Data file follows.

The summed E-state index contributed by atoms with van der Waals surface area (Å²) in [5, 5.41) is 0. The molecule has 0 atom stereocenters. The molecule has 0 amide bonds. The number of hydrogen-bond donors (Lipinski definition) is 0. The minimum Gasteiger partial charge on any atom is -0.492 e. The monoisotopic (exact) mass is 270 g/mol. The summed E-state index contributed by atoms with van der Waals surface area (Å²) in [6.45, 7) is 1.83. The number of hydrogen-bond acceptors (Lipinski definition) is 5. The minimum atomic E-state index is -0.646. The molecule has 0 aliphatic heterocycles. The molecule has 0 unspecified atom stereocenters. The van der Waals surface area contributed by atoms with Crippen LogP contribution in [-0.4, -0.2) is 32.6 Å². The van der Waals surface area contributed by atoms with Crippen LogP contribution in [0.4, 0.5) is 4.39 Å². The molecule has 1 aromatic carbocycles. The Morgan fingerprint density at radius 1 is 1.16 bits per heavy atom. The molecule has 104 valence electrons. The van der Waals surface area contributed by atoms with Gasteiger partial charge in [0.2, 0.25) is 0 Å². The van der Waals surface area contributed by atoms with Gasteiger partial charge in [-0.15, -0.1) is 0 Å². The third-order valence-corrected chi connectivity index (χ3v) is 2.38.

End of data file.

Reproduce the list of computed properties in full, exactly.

The summed E-state index contributed by atoms with van der Waals surface area (Å²) in [5, 5.41) is 0. The molecule has 0 atom stereocenters. The molecule has 0 amide bonds. The number of hydrogen-bond donors (Lipinski definition) is 0. The minimum Gasteiger partial charge on any atom is -0.492 e. The monoisotopic (exact) mass is 270 g/mol. The summed E-state index contributed by atoms with van der Waals surface area (Å²) in [6.45, 7) is 1.83. The number of hydrogen-bond acceptors (Lipinski definition) is 5. The minimum atomic E-state index is -0.646. The molecule has 0 aliphatic heterocycles. The molecule has 0 unspecified atom stereocenters. The van der Waals surface area contributed by atoms with Crippen LogP contribution in [-0.4, -0.2) is 32.6 Å². The van der Waals surface area contributed by atoms with Crippen LogP contribution in [0.4, 0.5) is 4.39 Å². The molecule has 1 aromatic carbocycles. The Morgan fingerprint density at radius 1 is 1.16 bits per heavy atom. The molecule has 104 valence electrons. The van der Waals surface area contributed by atoms with Gasteiger partial charge in [0.2, 0.25) is 0 Å². The van der Waals surface area contributed by atoms with Gasteiger partial charge in [-0.15, -0.1) is 0 Å². The third-order valence-corrected chi connectivity index (χ3v) is 2.38.